All the good things about this movie are in the trailer. If you’ve seen the trailer, you’ll know what I mean.
From that trailer, I gathered this movie would be a typical Brothers Coen film—a dark comedy, with a little social commentary, maybe an obnoxiously-contrived sub-plot. This movie had all that…but not in the loveable fashion that the Coen Brothers are so famous for.Take O, Brother, Where Art Thou? or The Big Lebowski—two classic Coen movies that anyone could tell you are ripe with social satire and are memorable for several reasons. I haven’t seen last year’s Hail, Caesar!, but, oh, do I want to… It’s a caricature of old Hollywood that seems right up this filmie’s alley.
This movie, though, didn’t know what it wanted to be. I liked the whole 1950s aesthetic (which the filmmakers absolutely nailed, both in tone and spot-on look), but that’s about as far as my admiration for this movie goes. The cast—Matt Damon, Julianne Moore, even Oscar Isaac—were all bland. Performances seemed phoned-in and cheesy—although, again, not in the charming Coen way. My favorite part was Uncle Mitch (Gary Basaraba; The Accountant, Fried Green Tomatoes), as his was the most human character—one whom actually cared for little Nicky (Noah Jupe; The Night Manager, Wonder)—with a heartfelt, yet selfishly-underdeveloped arc.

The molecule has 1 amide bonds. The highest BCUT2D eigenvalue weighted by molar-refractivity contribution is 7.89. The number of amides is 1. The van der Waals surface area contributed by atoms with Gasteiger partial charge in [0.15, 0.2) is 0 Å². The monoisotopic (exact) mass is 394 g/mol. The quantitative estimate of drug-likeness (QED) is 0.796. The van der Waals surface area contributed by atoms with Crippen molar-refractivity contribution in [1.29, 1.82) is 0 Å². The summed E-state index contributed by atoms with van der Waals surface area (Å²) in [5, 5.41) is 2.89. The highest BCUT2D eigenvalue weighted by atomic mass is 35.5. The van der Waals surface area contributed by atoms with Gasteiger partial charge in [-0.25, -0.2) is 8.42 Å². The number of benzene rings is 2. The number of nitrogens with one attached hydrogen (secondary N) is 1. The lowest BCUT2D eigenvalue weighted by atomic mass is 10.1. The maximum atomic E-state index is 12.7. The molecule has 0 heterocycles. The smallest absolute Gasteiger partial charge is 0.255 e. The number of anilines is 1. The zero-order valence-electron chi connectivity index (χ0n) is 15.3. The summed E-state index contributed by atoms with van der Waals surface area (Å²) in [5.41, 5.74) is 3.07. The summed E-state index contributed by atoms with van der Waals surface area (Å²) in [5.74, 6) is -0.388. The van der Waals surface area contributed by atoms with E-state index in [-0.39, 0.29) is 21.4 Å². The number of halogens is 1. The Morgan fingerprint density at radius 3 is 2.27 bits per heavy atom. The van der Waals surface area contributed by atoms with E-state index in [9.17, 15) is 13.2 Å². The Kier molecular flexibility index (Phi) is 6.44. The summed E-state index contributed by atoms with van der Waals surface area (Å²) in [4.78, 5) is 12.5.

This is a straight-forward story, however basic and uninspired. It doesn’t know if it wants to be a mob thriller, a social satire, or a period piece. I would’ve been happy with the latter or the first thing, by itself. The Coens’ style is…unique. Lebowski is all over the place, but it’s that disjointedness that makes it a classic; this just seemed like a trip of the worst kind. I could see three or four different movies being developed out of this one. I can see where it would appeal to non-mainstream audiences, but I can see even the senior Tuesday crowd complaining about this one. I am.
As I said earlier, you’ve seen this movie if you’ve seen the trailer. All the best parts of the movie are in the trailer, which—looking back—feels like false advertising. The trailer frames this movie as if it’s going to be a return to the Coens’ roots, to what they became household names for. Such is not the case.
Overall, it’s a let-down. Save your money, folks…
With a sub-par cast of two-dimensional, cookie-cutter characters, a story that’s all over the place, trying to be something it’s not (or too much of what it is), and a misleading marketing campaign and intro, I’ll end up—in the words of a favorite YouTube critic of mine—forgetting Suburbicon in T-minus one day.
At least the film didn’t drag—movie was over in no time.
Final ‘Risk Assessment: **/***
Next review: Murder on the Orient Express (2017; Nov. 10th)